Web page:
FCP 4 - On Lining

May 17, 2004

Techniques: Tips for Successful On-lining

by Larry Jordan


Media Manager is a quagmire that can trap the unwary. It is way beyond the scope of this short article to explain all the tricks of Media Manager.

However, if you want to take an existing project that uses footage captured at low resolution and up-rez it, here are some tricks that will make it a whole lot easier.

Here's what to do:

  • First, if you have nested sequences, you will need to unnest them;
    Final Cut does not reliably handle on-lining nested sequences.
  • If you are only going to capture video (or audio) clips, but not both, select all clips in the timeline, then go to Modify->Link and UNLINK all the clips in the sequence.
  • Select the sequence you want to up-rez in the browser. If you have more than one, work with one at a time.



  • In Final Cut Pro 4.0.x or 4.1.x, go to Modify and "Make Sequence Clips Independent." In FCP 4.5, you should also UNcheck "Include Master clips outside the selection in the Media Manager dialog box. This is THE most critically important step.
  • With the sequence still selected, open File -> Media Manager.


  • Make the following settings:
    · Select "Create Offline" (#1)
    · Set Sequences to the codec you want to use for your final sequence. In this example, we are using: "Uncompressed 8-bit NTSC 48K" (#2)
    · CHECK "Delete unused media from duplicated sequence." (#3)
    · Set handles to 2:00 (or greater) (#4)
    · UN-CHECK "Include affiliate clips." (This is another important setting) (#5)
    · Unless you've renamed clips in the Browser, leave #6 alone

  • If you are using FCP 4.5, also UNcheck "Include Master Clips outside selection."

  • Click "OK" and give your new project a name (i.e. "Amtrak up-rez")
  • When Media Manager is done, close all projects (not necessary, but helpful)
  • Open your newly duplicated project
  • Open the Master Clips folder in the browser

This is the SECOND most important step:

  • Go thru each clip in the sequence you want to up-rez and make sure all reel numbers are correct. Correct any that are wrong by double-clicking the reel number and typing in the correct value (See "Fun Facts About Reel Numbers.").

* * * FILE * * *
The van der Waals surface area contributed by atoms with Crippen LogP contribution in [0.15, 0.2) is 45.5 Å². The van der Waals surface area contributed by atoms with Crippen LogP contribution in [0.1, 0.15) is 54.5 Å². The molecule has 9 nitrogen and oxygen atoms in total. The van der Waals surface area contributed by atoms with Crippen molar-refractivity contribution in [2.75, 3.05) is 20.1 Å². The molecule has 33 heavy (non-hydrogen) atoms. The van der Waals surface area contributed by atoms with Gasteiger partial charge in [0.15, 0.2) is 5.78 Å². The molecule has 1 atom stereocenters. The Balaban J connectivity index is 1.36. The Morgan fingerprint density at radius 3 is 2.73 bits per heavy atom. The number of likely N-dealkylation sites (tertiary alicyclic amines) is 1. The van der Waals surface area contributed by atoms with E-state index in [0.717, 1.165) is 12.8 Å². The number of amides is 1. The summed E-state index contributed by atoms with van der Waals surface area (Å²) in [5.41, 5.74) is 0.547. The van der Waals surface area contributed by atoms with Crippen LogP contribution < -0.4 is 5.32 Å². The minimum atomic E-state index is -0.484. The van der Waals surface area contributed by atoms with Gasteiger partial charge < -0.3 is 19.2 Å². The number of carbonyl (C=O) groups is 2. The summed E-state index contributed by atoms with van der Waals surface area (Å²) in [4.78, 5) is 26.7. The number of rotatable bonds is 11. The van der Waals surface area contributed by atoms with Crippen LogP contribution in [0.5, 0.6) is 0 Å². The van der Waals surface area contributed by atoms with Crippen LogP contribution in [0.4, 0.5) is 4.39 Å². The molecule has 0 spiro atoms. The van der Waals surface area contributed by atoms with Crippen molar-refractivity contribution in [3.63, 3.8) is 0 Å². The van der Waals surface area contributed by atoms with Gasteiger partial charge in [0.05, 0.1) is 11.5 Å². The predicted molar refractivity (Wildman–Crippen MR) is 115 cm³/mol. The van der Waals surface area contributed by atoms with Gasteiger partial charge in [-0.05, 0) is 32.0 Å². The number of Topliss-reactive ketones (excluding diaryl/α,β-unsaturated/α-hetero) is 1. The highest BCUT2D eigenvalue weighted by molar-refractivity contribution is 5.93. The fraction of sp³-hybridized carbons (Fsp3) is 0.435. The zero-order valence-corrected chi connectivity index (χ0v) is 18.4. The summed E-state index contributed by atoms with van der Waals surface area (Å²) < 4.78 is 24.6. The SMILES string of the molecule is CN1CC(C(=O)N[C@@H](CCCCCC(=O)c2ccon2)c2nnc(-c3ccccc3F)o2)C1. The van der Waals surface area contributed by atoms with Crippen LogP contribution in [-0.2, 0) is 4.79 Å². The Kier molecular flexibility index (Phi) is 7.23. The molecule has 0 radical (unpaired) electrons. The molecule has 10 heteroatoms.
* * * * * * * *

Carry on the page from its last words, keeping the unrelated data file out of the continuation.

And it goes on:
• Select all clips in the Media folder:
    -- CONTROL-click on the In and set all In's to Clear
    -- CONTROL-click on the Out and set all Out's to Clear

  • Sort your clips by reel number
  • If you need to set up each tape (i.e. bars and tone), go to step [A], otherwise, skip to step [B]
  • [A] Select all the clips on one reel
  • Load the reel and set it up (i.e. bars and tone)
    Skip to step [C]
  • [B] Select all your offline video clips
  • [C]Select File -> Batch capture

  • When the Log and Capture window opens, verify that all your capture settings, scratch disks and clip settings are correct
  • Capture your clips.

When you are done capturing the first tape, test the clips in your sequence to make sure they are playing OK and that in's and out's seem correct. If everything is working as you expect, capture the rest of your tapes for that sequence.

The reason for selecting "Make Sequence Clips Independent" is that it prevents Media Manager from capturing material that is not in your sequence (i.e. your original captures). This significantly reduces file size.

The reason for unlinking audio and video is that way, Final Cut won't be tempted to capture material you don't need.

The reason for setting all Ins and Out's to "not set," is that Batch Capture will then just capture the length of the clip in the timeline, plus handles. This, also, reduces the amount of excess, unneeded material that is captured.

Copyright 2004, by Larry Jordan. All rights reserved.

Larry Jordan is an Apple-Certified Trainer for Final Cut Pro with over 25 years experience as a producer, director and editor. Based in Los Angeles, he's a member of both the Directors Guild and Producers Guild. You can reach him at: larry@larryjordan.biz.

This article was first published in "Larry's FCP Newsletter." Click here to subscribe. Updated May 2, 2004.


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